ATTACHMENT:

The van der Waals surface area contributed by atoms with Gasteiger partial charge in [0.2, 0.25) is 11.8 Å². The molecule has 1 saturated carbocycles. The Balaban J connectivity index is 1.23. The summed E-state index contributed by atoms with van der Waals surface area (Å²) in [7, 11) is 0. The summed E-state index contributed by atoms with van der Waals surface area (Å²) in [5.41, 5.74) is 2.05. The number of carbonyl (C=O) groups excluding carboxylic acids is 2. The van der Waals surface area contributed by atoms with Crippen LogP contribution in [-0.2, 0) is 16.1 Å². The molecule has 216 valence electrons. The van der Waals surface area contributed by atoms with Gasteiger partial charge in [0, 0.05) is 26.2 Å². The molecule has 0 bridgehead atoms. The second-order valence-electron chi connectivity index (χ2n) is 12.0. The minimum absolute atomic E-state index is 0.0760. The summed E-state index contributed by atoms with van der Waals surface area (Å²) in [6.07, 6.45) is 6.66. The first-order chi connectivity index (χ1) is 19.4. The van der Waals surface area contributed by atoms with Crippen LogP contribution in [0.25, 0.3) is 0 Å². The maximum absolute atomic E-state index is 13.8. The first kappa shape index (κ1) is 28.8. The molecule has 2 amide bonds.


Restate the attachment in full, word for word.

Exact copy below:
The van der Waals surface area contributed by atoms with Gasteiger partial charge in [0.2, 0.25) is 11.8 Å². The molecule has 1 saturated carbocycles. The Balaban J connectivity index is 1.23. The summed E-state index contributed by atoms with van der Waals surface area (Å²) in [7, 11) is 0. The summed E-state index contributed by atoms with van der Waals surface area (Å²) in [5.41, 5.74) is 2.05. The number of carbonyl (C=O) groups excluding carboxylic acids is 2. The van der Waals surface area contributed by atoms with Crippen LogP contribution in [-0.2, 0) is 16.1 Å². The molecule has 216 valence electrons. The van der Waals surface area contributed by atoms with Gasteiger partial charge in [0, 0.05) is 26.2 Å². The molecule has 0 bridgehead atoms. The second-order valence-electron chi connectivity index (χ2n) is 12.0. The minimum absolute atomic E-state index is 0.0760. The summed E-state index contributed by atoms with van der Waals surface area (Å²) in [6.07, 6.45) is 6.66. The first-order chi connectivity index (χ1) is 19.4. The van der Waals surface area contributed by atoms with Crippen LogP contribution in [0.25, 0.3) is 0 Å². The maximum absolute atomic E-state index is 13.8. The first kappa shape index (κ1) is 28.8. The molecule has 2 amide bonds.